Today is Ash Wednesday, 2021 and I find my undies all twisted up in anger, frustration, judgment and self-righteousness. I am tempted to judge my response harshly, but instead, I’m choosing to be loving and compassionate toward myself because at the hands of the Catholic Church, I have suffered unspeakable trauma. There are several causal factors to my PTSD diagnosis, but the way I was treated by the local and then national Catholic Church might be at the top of that list.
I am not a victim. Instead, I consider myself a victor over the attempts of the local inquisition, the Bishop of the Green Bay Diocese and his Chancellor, and the USCCB to silence me. I will not be silent. And I will not be obedient to an outside perceived authority that thinks they know more than God. In order to freely express my truth and to live out what I believe to be my Divine calling, I had to leave the Church behind. Leaving the Church was the most difficult decision I have ever had to make and the most devastating. At the same time, it has been my path to freedom.
That freedom, however, has a price and my soul bears that cost every day. I am acutely aware of this price as I witness my hurt, anger, impatience and self-righteousness rising as others boldly proclaim the comfort they experience as they are held safely in the arms of the Church and their excitement to mark that comfort in the reception of the ashes.
I too long for that comfort and “safety,” but for me, the Church (or any religious institution for that matter) will never again feel safe; for I am fully aware of the price of that comfort – obedience. Specifically, obedience to an institution that claims to encourage inner growth and spiritual maturity while condemning those who pursue that path. Obedience to a Church that has called women the source of original sin, who have denied women the opportunity to pursue their divine calling, who for centuries have raped children and abused women, who have burned women and men at the stake for practicing the healing arts, and who have repeatedly ignored the most basic of Jesus’ teaching – to love on another.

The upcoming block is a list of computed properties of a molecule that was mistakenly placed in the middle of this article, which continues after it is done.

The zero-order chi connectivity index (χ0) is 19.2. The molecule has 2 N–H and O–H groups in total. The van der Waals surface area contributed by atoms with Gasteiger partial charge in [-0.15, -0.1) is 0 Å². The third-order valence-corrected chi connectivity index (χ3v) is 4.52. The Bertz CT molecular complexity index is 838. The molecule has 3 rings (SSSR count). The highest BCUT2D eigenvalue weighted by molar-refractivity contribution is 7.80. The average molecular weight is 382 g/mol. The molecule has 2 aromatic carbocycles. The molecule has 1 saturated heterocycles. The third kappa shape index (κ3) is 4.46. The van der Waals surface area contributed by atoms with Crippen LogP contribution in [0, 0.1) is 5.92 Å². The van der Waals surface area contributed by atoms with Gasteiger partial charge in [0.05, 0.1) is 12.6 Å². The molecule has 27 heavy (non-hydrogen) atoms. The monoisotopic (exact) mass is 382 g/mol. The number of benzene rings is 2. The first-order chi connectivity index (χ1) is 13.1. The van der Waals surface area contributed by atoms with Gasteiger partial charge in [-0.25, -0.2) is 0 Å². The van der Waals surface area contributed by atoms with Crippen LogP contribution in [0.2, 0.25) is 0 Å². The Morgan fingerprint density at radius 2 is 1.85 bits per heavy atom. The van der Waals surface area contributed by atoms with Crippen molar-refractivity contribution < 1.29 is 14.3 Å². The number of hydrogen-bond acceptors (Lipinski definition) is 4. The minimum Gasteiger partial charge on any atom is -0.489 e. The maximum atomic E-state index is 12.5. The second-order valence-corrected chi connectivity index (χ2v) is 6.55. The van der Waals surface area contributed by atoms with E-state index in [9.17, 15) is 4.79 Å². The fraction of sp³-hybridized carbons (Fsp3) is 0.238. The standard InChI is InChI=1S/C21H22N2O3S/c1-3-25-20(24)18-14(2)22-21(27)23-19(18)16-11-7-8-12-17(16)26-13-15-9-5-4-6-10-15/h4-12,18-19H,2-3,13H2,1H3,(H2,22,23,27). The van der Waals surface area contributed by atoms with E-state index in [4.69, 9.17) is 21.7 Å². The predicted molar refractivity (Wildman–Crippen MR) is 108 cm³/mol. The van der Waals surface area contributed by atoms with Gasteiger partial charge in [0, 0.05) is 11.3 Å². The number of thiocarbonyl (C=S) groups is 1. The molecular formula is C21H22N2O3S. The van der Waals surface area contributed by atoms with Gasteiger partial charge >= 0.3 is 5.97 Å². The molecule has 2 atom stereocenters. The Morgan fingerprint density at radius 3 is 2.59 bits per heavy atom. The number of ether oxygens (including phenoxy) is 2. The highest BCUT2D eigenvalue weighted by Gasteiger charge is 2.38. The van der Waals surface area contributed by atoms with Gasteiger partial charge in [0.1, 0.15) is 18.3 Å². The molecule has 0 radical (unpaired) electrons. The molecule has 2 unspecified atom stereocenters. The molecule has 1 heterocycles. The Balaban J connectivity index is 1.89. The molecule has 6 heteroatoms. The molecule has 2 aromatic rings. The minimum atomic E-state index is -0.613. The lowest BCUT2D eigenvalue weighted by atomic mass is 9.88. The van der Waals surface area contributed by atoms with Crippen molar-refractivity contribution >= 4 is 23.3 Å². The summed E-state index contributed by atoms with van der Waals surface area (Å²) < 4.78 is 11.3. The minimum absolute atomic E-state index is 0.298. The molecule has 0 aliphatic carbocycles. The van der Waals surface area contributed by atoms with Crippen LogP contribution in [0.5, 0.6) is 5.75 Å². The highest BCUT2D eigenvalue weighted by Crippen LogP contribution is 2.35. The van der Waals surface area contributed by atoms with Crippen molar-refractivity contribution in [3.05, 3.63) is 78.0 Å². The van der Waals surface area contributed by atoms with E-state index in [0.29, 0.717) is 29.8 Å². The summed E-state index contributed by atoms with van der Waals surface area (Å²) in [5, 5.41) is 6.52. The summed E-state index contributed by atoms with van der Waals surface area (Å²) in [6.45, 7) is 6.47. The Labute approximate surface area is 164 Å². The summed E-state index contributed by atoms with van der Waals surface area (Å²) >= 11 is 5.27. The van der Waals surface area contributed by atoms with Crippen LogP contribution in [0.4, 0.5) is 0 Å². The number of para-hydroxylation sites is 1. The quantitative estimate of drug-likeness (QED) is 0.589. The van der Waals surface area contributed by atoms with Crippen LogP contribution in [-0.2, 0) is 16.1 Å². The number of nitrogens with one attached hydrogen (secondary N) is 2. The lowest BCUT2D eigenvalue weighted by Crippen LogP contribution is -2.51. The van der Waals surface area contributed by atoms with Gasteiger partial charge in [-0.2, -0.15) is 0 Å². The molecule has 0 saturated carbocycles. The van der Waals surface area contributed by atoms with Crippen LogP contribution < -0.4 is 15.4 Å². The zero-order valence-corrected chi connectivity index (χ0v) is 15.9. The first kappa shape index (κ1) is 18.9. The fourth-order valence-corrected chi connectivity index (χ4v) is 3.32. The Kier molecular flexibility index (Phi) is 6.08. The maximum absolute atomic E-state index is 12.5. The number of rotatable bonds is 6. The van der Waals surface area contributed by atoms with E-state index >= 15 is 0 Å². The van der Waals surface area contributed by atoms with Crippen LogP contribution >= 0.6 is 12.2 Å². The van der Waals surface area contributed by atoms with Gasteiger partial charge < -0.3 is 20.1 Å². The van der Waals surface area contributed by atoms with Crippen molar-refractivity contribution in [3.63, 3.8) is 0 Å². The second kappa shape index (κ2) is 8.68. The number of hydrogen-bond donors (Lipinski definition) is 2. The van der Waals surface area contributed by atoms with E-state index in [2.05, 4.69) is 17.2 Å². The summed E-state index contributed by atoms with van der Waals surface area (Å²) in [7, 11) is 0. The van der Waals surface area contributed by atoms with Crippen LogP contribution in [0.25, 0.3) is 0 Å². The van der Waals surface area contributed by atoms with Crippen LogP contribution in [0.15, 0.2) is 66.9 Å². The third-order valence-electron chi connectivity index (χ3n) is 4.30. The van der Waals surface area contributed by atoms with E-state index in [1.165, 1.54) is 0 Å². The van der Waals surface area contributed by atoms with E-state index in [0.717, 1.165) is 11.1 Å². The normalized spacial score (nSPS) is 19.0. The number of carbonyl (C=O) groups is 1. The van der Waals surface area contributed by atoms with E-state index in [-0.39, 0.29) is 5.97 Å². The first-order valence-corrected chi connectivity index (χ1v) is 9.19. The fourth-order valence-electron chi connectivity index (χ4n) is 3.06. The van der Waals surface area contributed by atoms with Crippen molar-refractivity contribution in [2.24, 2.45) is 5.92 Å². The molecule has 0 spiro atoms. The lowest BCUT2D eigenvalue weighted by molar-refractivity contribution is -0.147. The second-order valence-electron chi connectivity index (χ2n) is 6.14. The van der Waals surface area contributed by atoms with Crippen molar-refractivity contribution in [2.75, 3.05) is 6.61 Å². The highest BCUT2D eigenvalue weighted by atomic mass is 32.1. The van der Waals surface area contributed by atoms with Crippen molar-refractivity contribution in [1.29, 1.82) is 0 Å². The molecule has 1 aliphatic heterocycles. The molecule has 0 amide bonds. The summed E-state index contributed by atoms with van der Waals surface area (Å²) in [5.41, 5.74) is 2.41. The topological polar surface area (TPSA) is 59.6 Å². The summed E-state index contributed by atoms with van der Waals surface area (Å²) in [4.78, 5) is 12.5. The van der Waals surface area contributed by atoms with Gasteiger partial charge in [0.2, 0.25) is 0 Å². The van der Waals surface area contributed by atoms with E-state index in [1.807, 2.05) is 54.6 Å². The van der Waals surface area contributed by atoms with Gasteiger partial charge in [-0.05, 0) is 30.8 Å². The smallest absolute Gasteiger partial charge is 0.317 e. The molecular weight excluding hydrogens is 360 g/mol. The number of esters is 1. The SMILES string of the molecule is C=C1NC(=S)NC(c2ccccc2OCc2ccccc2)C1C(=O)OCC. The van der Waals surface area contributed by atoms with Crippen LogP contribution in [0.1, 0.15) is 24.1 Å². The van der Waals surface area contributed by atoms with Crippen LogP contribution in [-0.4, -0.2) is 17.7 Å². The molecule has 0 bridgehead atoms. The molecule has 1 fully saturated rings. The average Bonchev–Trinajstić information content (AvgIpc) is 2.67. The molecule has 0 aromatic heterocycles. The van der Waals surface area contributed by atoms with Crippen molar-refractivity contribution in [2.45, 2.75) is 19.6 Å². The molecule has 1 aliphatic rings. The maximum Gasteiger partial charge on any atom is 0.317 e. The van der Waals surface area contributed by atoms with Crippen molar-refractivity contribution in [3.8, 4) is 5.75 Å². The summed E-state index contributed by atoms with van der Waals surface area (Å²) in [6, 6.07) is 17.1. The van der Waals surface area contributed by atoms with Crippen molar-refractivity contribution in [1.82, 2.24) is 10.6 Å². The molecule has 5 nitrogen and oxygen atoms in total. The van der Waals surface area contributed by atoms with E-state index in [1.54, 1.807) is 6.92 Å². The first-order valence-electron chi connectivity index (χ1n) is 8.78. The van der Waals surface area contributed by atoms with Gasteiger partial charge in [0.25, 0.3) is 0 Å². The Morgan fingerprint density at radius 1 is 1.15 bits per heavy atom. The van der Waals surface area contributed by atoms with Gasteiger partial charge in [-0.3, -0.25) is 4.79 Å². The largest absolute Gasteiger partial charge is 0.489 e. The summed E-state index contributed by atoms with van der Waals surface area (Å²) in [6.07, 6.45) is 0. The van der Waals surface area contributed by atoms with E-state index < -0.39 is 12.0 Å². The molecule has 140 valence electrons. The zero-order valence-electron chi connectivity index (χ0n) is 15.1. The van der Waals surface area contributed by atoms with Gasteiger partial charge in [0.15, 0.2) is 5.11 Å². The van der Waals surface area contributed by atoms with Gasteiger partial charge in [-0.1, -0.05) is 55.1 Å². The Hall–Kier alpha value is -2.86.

My anger at the Church is well-justified. They allowed people uneducated in their faith (or selectively educated) to call my work blasphemy and heresy. People who see through the narrow lens of Catholic fundamentalism. Those who are most definitely obedient, but obedient to a limited understanding of their faith. Decrying the Vatican II documents in favor of a pre-Reformation Catholicism, one that hasn’t existed for over 500 years.
But this is where I got to them. I know my faith. Every insult, accusation, condemnation I was able to counter with authentic Church teachings. When the Chancellor to the Bishop challenged me, I countered his every argument, and when that wasn’t enough, I invited him (using Jesus’ words), to “Come and see.” He ignored my invitation. When I met with him over what was supposed to be a defense of Reiki, he kept me waiting 50 minutes and said, “sorry I gotta go catch a plane to Rome.” The very next day, after promising we could continue the conversation, he signed the prohibition statement that would be the beginning of the end for me. So again, the vocal minority won in a world where blind obedience is favored over the Church’s own teachings on discernment and primacy of conscience.
I could go on, but I won’t. The Church doesn’t deserve that much of my attention. The point is – Ash Wednesday is hard for me – and likely the rest of Lent will be too. I miss the parts of my faith that were good – most especially the depth of theological teachings that allow for both a wide and narrow view – where Catholic means universal and where there is room for a diversity of beliefs and expressions of that faith. But in hindsight, perhaps that Church never really existed and was just a fantasy I made up in my mind so that I might feel as if I belong.